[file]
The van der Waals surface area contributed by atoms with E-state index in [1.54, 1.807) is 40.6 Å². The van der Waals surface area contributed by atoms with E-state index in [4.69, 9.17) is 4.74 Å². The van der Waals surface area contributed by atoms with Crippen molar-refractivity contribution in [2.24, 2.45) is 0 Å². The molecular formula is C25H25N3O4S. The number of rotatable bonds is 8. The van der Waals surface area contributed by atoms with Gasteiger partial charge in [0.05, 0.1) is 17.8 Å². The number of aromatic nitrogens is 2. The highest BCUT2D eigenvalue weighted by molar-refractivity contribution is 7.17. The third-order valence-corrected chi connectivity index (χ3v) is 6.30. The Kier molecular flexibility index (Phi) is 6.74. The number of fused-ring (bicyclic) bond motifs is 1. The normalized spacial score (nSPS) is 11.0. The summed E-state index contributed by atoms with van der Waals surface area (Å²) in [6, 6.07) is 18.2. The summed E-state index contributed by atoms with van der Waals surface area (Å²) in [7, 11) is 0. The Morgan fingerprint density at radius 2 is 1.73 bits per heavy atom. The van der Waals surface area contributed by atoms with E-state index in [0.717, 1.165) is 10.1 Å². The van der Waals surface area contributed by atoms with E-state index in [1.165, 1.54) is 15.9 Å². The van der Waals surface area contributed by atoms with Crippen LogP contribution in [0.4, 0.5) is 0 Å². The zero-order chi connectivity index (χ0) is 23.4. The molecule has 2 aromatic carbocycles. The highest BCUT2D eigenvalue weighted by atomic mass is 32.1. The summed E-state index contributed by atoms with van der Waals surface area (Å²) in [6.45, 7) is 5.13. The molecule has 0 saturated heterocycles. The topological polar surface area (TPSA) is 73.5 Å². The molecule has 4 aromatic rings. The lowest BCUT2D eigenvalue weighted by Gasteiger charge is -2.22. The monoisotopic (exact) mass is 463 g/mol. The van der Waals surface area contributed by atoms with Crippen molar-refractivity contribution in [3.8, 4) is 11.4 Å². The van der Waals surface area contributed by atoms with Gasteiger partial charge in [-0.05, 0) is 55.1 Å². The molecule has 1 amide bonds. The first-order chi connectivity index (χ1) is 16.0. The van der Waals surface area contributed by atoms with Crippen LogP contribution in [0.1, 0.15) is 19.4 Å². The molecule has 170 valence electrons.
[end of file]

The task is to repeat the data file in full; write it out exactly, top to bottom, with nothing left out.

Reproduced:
The van der Waals surface area contributed by atoms with E-state index in [1.54, 1.807) is 40.6 Å². The van der Waals surface area contributed by atoms with E-state index in [4.69, 9.17) is 4.74 Å². The van der Waals surface area contributed by atoms with Crippen molar-refractivity contribution in [2.24, 2.45) is 0 Å². The molecular formula is C25H25N3O4S. The number of rotatable bonds is 8. The van der Waals surface area contributed by atoms with Gasteiger partial charge in [0.05, 0.1) is 17.8 Å². The number of aromatic nitrogens is 2. The highest BCUT2D eigenvalue weighted by molar-refractivity contribution is 7.17. The third-order valence-corrected chi connectivity index (χ3v) is 6.30. The Kier molecular flexibility index (Phi) is 6.74. The number of fused-ring (bicyclic) bond motifs is 1. The normalized spacial score (nSPS) is 11.0. The summed E-state index contributed by atoms with van der Waals surface area (Å²) in [6, 6.07) is 18.2. The summed E-state index contributed by atoms with van der Waals surface area (Å²) in [7, 11) is 0. The Morgan fingerprint density at radius 2 is 1.73 bits per heavy atom. The van der Waals surface area contributed by atoms with E-state index in [0.717, 1.165) is 10.1 Å². The van der Waals surface area contributed by atoms with E-state index in [1.165, 1.54) is 15.9 Å². The van der Waals surface area contributed by atoms with Crippen LogP contribution in [0.4, 0.5) is 0 Å². The zero-order chi connectivity index (χ0) is 23.4. The molecule has 2 aromatic carbocycles. The highest BCUT2D eigenvalue weighted by atomic mass is 32.1. The summed E-state index contributed by atoms with van der Waals surface area (Å²) in [6.45, 7) is 5.13. The molecule has 0 saturated heterocycles. The topological polar surface area (TPSA) is 73.5 Å². The molecule has 4 aromatic rings. The lowest BCUT2D eigenvalue weighted by Gasteiger charge is -2.22. The monoisotopic (exact) mass is 463 g/mol. The van der Waals surface area contributed by atoms with Crippen molar-refractivity contribution in [3.8, 4) is 11.4 Å². The van der Waals surface area contributed by atoms with Gasteiger partial charge in [-0.05, 0) is 55.1 Å². The molecule has 1 amide bonds. The first-order chi connectivity index (χ1) is 16.0. The van der Waals surface area contributed by atoms with Crippen LogP contribution in [0.1, 0.15) is 19.4 Å². The molecule has 170 valence electrons.